Nubia Barahona To Be Memorialized With Street Renaming
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MIAMI (CBS4) – Miami-Dade commissioners will rename a South Florida road in honor of 10-year-old Nubia Barahona, who was found dead in the back of her foster father’s pick-up truck in West Palm Beach.
Tuesday morning, commissioners approved a resolution to name a stretch of SW 47th Terrace as “Nubia Way.” The section of 47th Terrace stretches from SW 107th Avenue to 117th Avenue. The roadway will also include signage with a brief description of Nubia’s story, and a child abuse hotline number urging residents to report suspected abuse to avoid another tragedy like Nubia’s.
There will be a special re-naming ceremony at a later date.
Nubia’s foster parents, Carmen and Jorge Barahona, are charged with first-degree murder in Nubia’s death. Her partially decomposed body was found in a garbage bag in the back of Jorge’s truck on Valentine’s Day. Her twin brother survived, but was badly burned after he was doused with a toxic chemical.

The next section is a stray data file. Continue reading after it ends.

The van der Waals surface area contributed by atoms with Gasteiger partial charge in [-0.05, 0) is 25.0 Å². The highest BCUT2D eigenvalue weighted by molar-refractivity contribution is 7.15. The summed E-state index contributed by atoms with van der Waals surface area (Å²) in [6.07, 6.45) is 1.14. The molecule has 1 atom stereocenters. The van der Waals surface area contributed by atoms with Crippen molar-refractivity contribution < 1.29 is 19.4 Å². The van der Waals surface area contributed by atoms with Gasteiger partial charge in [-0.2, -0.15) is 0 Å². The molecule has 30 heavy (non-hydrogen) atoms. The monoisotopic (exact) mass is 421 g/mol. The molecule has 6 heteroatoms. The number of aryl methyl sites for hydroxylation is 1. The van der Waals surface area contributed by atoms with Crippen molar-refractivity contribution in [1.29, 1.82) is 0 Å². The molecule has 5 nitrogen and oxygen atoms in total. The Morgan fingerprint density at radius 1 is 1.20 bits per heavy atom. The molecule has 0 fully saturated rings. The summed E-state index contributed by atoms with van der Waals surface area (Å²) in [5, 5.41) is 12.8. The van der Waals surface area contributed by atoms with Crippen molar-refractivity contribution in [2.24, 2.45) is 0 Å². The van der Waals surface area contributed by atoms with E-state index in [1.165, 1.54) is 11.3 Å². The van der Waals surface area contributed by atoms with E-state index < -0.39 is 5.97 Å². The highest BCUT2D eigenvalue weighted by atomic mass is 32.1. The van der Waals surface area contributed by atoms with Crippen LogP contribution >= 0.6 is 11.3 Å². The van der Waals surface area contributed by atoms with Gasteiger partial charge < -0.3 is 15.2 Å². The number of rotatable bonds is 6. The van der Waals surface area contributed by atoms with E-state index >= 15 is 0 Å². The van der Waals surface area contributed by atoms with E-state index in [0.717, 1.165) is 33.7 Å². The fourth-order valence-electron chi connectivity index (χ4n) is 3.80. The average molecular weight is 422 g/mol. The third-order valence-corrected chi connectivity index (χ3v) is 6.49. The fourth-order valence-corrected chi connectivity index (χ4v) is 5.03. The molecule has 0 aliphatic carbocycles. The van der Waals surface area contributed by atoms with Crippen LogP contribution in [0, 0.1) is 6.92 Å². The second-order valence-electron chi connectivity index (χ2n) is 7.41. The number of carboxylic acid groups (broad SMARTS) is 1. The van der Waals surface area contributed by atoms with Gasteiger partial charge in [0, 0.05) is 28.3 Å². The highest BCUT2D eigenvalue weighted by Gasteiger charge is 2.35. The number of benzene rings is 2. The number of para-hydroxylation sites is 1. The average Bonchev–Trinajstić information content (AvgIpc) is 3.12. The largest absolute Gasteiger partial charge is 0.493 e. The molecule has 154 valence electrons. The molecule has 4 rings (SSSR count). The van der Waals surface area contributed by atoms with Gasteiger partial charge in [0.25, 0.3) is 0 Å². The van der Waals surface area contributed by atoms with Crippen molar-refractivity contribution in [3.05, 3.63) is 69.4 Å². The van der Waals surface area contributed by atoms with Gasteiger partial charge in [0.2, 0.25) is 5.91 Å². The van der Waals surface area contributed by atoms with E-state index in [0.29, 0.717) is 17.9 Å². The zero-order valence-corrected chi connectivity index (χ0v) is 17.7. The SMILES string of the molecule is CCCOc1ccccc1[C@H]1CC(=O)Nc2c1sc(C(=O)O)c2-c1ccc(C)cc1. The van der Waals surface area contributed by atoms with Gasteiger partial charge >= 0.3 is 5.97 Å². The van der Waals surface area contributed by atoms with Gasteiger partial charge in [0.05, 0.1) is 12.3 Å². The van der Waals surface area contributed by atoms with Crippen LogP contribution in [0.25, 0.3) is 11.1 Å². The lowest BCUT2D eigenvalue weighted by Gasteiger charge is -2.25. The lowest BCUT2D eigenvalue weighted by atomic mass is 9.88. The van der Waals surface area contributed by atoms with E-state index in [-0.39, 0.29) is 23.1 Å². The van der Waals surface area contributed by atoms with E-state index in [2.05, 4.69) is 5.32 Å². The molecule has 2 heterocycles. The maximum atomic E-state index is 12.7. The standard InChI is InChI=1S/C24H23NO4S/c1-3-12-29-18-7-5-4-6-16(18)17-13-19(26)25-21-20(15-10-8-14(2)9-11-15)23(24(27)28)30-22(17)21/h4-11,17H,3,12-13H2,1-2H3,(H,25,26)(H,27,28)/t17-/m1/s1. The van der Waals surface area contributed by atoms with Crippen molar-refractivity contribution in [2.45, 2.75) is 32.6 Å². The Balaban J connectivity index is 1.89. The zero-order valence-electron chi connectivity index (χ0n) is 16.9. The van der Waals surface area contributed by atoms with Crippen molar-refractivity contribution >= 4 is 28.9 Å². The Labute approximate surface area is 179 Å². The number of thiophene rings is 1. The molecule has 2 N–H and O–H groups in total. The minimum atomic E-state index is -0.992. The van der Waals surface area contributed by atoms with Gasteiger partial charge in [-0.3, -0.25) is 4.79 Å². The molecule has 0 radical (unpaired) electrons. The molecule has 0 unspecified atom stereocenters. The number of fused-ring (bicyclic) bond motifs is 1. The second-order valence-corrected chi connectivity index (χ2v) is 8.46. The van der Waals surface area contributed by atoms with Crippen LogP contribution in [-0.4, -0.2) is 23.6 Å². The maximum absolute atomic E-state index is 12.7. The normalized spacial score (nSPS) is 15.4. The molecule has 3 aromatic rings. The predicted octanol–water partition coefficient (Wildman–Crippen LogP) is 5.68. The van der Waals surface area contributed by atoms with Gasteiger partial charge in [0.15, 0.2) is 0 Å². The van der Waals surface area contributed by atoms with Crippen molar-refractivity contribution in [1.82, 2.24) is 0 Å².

Police said the Barahonas abused the twins for months and locked them in the bathroom. The Barahonas have pleaded not guilty.
Prosecutors said they will seek the death penalty.
“Since Nubia did not have a loving family to remember her, she has her community to remember her. These signs will serve to remind anyone who sees ‘Nubia Way’ who this little girl was and hopefully convince someone who may know of an incidence of child abuse to call the hotline and potentially save a life,” said Commissioner Javier Souto who sponsored the resolution. “It is unconscionable that we as a community allow another child to fall through the cracks like this again.”
In addition, Commissioner Souto asked County Manager Alina Hudak to assist his office with creating a poster with Nubia’s photo and story, and the child abuse hotline asking the public to report any suspected child abuse. The posters would be installed in Miami-Dade libraries, park facilities and other County buildings.
If you suspect a child who may be a victim of abuse, please call the DCF abuse hotline at 1-800-962-2873.